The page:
Over 60,000 displaced in Turkish assault on Syria — monitor
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Over 60,000 displaced in Turkish assault on Syria — monitor

Turkey’s Erdogan claims 109 Syrian Kurdish fighters killed in offensive, though reports don’t indicate anything close to that number of casualties

Syrian Arab and Kurdish civilians arrive to Tall Tamr town, in the Syrian northwestern Hasakeh province, after fleeing Turkish bombardment on the northeastern towns along the Turkish border on October 10, 2019. (Delil Souleiman/AFP)
Syrian Arab and Kurdish civilians arrive to Tall Tamr town, in the Syrian northwestern Hasakeh province, after fleeing Turkish bombardment on the northeastern towns along the Turkish border on October 10, 2019. (Delil Souleiman/AFP)

Turkey’s military offensive on northeastern Syria has displaced more than 60,000 people in less than a day, a war monitor said Thursday.

“Since Wednesday, more than 60,000 people fled border areas,” the Syrian Observatory for Human Rights said, adding that most of the displaced traveled east toward the city of Hasakeh.

Rami Abdel Rahman, the head of the Britain-based monitor, said the biggest displacement was from the border areas of Ras al-Ain, Tal Abyad and Derbasiyeh.

The Turkish military, supported by Syrian proxies, launched an offensive against Kurdish-controlled areas in northeastern Syria on Wednesday, despite widespread international warnings.

After an initial phase of air strikes and artillery fire, troops moved across the border and attacked some of the key towns in the area.

A Kurdish-led group and Syrian activists said that despite the bombardment, Turkish troops had not made much progress on several fronts they had opened. But their claims could not be independently verified, and the situation was difficult to assess.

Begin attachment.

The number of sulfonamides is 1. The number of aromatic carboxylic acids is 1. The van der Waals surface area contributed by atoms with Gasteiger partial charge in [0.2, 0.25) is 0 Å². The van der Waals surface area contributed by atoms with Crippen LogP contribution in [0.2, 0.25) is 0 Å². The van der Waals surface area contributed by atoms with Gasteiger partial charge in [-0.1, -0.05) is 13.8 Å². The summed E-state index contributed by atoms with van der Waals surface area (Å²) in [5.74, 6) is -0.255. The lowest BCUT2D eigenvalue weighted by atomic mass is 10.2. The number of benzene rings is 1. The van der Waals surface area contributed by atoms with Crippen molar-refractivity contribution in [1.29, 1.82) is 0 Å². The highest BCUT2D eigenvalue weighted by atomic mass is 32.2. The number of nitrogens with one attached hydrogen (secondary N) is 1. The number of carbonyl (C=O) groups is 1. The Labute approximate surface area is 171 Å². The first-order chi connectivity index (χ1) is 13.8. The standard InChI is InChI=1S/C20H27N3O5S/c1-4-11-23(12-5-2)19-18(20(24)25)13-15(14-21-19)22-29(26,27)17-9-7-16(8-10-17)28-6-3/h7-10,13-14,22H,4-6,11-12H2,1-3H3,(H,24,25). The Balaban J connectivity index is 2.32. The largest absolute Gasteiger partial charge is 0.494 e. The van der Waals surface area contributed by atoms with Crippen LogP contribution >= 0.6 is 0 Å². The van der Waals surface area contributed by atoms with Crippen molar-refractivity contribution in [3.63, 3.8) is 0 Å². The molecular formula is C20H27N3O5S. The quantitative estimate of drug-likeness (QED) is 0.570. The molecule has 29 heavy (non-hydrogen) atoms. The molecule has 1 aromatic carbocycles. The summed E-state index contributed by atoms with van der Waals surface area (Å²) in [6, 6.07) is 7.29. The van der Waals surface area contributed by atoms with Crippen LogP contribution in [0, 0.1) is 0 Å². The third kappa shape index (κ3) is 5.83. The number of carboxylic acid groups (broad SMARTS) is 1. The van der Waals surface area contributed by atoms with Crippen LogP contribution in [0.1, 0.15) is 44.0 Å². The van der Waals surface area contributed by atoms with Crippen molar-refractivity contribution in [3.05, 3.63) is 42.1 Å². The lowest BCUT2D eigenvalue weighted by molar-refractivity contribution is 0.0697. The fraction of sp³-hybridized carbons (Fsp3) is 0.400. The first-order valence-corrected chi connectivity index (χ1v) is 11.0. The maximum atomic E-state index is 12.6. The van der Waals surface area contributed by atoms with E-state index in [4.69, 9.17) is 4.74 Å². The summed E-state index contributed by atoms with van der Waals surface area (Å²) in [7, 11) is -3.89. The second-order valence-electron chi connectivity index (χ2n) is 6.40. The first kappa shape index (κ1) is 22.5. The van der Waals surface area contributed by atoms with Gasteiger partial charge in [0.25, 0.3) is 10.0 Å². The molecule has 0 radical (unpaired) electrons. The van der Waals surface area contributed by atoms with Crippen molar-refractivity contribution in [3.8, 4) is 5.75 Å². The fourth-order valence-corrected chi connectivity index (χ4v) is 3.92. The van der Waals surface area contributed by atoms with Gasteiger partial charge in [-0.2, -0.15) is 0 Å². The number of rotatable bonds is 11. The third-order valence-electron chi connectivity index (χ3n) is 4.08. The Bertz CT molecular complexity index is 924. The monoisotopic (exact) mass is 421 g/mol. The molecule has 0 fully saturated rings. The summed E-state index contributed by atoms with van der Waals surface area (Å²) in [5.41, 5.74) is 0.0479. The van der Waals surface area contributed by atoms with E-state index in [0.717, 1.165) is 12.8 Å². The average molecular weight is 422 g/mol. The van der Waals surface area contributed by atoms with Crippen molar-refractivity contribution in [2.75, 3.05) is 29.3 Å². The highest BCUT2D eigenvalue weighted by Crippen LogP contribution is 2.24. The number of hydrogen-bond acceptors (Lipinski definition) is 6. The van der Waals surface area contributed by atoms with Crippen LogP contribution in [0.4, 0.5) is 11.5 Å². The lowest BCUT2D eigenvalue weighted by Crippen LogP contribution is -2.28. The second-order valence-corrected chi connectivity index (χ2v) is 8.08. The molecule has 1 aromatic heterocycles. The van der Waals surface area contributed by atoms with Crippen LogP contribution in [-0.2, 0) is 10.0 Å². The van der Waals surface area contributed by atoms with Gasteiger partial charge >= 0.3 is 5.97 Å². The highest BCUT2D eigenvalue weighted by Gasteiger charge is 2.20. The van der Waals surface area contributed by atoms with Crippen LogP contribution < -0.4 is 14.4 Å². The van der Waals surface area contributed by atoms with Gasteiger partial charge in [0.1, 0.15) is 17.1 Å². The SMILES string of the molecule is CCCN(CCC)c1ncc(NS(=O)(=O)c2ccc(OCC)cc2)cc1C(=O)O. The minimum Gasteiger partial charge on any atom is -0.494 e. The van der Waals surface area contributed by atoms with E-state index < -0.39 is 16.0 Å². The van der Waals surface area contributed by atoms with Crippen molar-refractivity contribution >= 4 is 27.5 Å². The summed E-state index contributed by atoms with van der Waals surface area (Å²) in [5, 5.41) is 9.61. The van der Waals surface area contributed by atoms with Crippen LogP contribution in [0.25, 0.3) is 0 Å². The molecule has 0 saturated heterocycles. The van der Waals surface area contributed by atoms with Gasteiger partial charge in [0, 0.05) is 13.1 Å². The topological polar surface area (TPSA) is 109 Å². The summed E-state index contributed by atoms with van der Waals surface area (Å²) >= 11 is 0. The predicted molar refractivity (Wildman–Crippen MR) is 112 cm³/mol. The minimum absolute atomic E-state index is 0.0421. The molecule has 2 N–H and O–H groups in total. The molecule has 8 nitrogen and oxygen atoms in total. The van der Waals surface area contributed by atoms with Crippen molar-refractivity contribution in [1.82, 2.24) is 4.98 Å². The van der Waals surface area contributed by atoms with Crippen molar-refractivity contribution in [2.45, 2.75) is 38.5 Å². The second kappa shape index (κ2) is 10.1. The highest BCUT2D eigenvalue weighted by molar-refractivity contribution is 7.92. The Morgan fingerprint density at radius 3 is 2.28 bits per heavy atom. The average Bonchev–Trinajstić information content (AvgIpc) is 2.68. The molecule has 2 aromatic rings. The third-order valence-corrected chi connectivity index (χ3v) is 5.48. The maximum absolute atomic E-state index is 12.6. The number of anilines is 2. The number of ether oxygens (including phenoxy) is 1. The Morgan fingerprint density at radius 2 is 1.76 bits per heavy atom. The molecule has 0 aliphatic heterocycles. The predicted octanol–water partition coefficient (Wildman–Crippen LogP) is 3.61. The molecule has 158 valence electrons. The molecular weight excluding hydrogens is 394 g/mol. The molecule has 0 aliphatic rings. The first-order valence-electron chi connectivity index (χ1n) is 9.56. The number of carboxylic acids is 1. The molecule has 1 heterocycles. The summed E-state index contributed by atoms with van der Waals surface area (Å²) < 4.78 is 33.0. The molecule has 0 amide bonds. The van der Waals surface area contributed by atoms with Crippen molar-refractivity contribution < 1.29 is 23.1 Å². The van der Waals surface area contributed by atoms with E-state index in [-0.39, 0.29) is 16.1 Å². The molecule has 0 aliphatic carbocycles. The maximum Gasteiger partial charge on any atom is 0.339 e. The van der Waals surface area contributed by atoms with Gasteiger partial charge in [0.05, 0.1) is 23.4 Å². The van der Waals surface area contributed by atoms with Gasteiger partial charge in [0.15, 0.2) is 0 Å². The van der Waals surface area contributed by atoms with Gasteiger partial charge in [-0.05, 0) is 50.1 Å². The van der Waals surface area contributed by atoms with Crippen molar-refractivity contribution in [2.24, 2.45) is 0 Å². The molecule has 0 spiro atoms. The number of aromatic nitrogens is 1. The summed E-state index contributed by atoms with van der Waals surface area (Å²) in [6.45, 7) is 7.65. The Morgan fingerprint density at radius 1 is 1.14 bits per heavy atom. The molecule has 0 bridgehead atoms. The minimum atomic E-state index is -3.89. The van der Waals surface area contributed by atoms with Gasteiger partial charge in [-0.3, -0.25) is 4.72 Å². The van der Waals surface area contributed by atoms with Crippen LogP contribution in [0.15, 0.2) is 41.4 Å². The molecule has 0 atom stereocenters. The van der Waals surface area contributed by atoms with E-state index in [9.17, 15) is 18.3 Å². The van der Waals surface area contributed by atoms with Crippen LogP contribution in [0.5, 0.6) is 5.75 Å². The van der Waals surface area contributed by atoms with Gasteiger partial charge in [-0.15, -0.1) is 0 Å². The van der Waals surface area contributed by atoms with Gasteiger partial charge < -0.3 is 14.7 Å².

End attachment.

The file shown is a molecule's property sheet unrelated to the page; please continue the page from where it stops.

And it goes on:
A man waves a Turkish flag as Turkey-backed Syrian opposition fighters head to Syria in Akcakale, in Turkey’s Sanliurfa province, on October 10, 2019. (Bulent/Kilic/AFP)

Turkish President Recep Tayyip Erdogan said that so far, 109 “terrorists” were killed in the offensive, a reference to the Syrian Kurdish fighters. He did not elaborate, and reports from the area did not indicate anything remotely close to such a large number of casualties.

Ankara aims to create a buffer about 30 kilometers deep in Syria territory in which to send back some of the 3.6 million Syrians who found refuge on Turkish soil since the start of the war in Syria in 2011.

Humanitarian organizations warned that this latest episode in the deadly eight-year-old conflict could once again have disastrous consequences on civilian populations.

“An estimated 450,000 people live within five kilometers of the Syria-Turkey border and are at risk if all sides do not exercise maximum restraint and prioritize the protection of civilians,” a joint statement said.

The text signed by 14 humanitarian organizations warned that large numbers of civilians could soon be cut off from the vital aid they had been receiving.

Syrian Arab and Kurdish civilians arrive to Tall Tamr town, in the Syrian northwestern Hasakeh province, after fleeing Turkish bombardment on the northeastern towns along the Turkish border on October 10, 2019. (Delil Souleiman/AFP)

“The life-saving humanitarian response will be threatened if instability forces aid agencies to suspend or relocate their programming and staff, as is already happening,” said the statement.

Among the organizations that signed the appeal were several of the largest aid providers in the area, including the Norwegian Refugee Council and Mercy Corps.

In a separate statement, the Save The Children charity warned of “an impending humanitarian disaster.”

It emphasized the risks facing the children among the latest wave of displacement, which includes thousands of people who had already been uprooted multiple times since the start of the war.

“With winter around the corner, they will face additional challenges as they search for shelter,” Save The Children said.

Turkish forces are expected to move deeper into Syria, and the International Rescue Committee warned Wednesday that the operation could displace up to 300,000 people.

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